L.t. Tucker, Plaintiff-appellant, v. Debra S. Hembree, Clock No. 216; Teri L. Hafner,defendants-appellees, 52 F.3d 326 (6th Cir. 1995)

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US Court of Appeals for the Sixth Circuit - 52 F.3d 326 (6th Cir. 1995) April 7, 1995

Before: BOGGS and BATCHELDER, Circuit Judges, and ALDRICH, District Judge.* 

ORDER

L.T. Tucker, pro se, appeals a district court judgment granting the defendants' motion to dismiss this civil rights case filed under 42 U.S.C. § 1983. The case has been referred to a panel of the court pursuant to Rule 9(a), Rules of the Sixth Circuit. Upon examination, this panel unanimously agrees that oral argument is not needed. Fed. R. App. P. 34(a).

Tucker sued Hembree, a registered nurse employed at the Ionia Maximum Facility in Ionia, Michigan, and Hafner, a technician employed with the Michigan State Health Services in the Health Investigation Division of the Department of Commerce. The defendants are sued in their individual and official capacities.

Specifically, Tucker alleged that defendant Hembree, from March to May of 1993, sexually harassed him, verbally and physically, during her medical rounds in the prison. His complaint against defendant Hafner is that she refused to investigate or to further process his administrative complaint that he sent to her regarding defendant Hembree's behavior. Tucker claimed that Hembree's actions violated his rights under the Fourth and Eighth Amendments and that defendant Hafner's action violated his First Amendment right to seek redress of his grievances. Tucker also alleged that he has been denied due process and equal protection under the law.

The district court considered the allegations and determined that the defendants' motion to dismiss could be granted for failure to state a claim. The district court first found that, even accepting all of the allegations as true, defendant Hembree's alleged conduct did not "shock the conscience" or constitute force that was brutal enough to establish a substantive due process claim. The court also concluded that Tucker failed to show that Hembree's alleged actions rose to the level of an Eighth Amendment violation under the standard set forth by the Supreme Court in Rhodes v. Chapman, 452 U.S. 337, 346 (1981).

The district court next concluded that the claims against defendant Hafner could not support a civil rights action because Hafner did not interfere in any way with Tucker's right to speak out or to complain about the alleged incident involving defendant Hembree. Lastly, the court concluded that Tucker failed to state an equal protection violation because no intentional and purposeful discrimination had been shown.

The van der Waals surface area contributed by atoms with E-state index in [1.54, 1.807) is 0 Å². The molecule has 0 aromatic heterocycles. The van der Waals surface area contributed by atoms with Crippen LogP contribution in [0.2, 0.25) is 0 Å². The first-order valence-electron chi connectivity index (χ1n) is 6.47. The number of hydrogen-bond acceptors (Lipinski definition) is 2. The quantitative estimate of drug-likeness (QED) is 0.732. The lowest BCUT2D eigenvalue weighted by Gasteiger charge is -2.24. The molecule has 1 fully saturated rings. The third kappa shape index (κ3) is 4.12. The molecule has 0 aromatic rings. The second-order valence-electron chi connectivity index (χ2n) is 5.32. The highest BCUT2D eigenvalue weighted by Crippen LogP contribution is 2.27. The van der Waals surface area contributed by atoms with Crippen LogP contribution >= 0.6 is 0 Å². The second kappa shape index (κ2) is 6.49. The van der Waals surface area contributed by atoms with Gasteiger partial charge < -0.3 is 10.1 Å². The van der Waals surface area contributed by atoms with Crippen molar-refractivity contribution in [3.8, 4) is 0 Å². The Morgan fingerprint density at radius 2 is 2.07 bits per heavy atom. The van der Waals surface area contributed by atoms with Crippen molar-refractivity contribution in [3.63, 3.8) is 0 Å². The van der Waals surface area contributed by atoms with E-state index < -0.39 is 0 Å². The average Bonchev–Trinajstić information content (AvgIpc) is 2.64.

On appeal, Tucker complains that the district court failed to consider: 1) his First Amendment claim against Hafner; and 2) his allegation that Hafner had established a "state practice and official policy" which he believes resulted in a "sua sponte" dismissal of his administrative complaint. Tucker also requests the appointment of counsel.

Whether the district court correctly dismissed this suit pursuant to Fed. R. Civ. P. 12(b) (6) is a question of law subject to de novo review. Taxpayers United for Assessment Cuts v. Austin, 994 F.2d 291, 296 (6th Cir. 1993); Allard v. Weitzman (In re DeLorean Motor Co.), 991 F.2d 1236, 1239-40 (6th Cir. 1993). The court must construe the complaint in a light most favorable to the plaintiff, accept all factual allegations as true and determine whether the plaintiff undoubtedly can prove no set of facts in support of his claims that would entitle him to relief. Allard, 991 F.2d at 1240. Nevertheless, this standard of review requires more than the bare assertion of legal conclusions. Id.

Upon review, this court concludes that there is no merit to Tucker's complaint for the reasons stated by the district court. It is irrelevant that the district court may have incorrectly stated the date of the alleged sexual harassment incident, considering the slight difference in time between March of 1993 and May of 1993, the date that Tucker alleges the incident actually occurred. Lastly, Tucker's reliance on Michigan law does not support his Sec. 1983 suit, because Tucker has not first established a violation of his federal or constitutional rights. Smith v. Dearborn Financial Servs., Inc., 982 F.2d 976, 983 (6th Cir. 1993); Bigelow v. Michigan Dep't of Natural Resources, 970 F.2d 154, 160 (6th Cir. 1992).

Accordingly, Tucker's request for counsel is denied and the district court's order dismissing the complaint for failure to state a claim is affirmed. Rule 9(b) (3), Rules of the Sixth Circuit.

 *

The Honorable Ann Aldrich, United States District Judge for the Northern District of Ohio, sitting by designation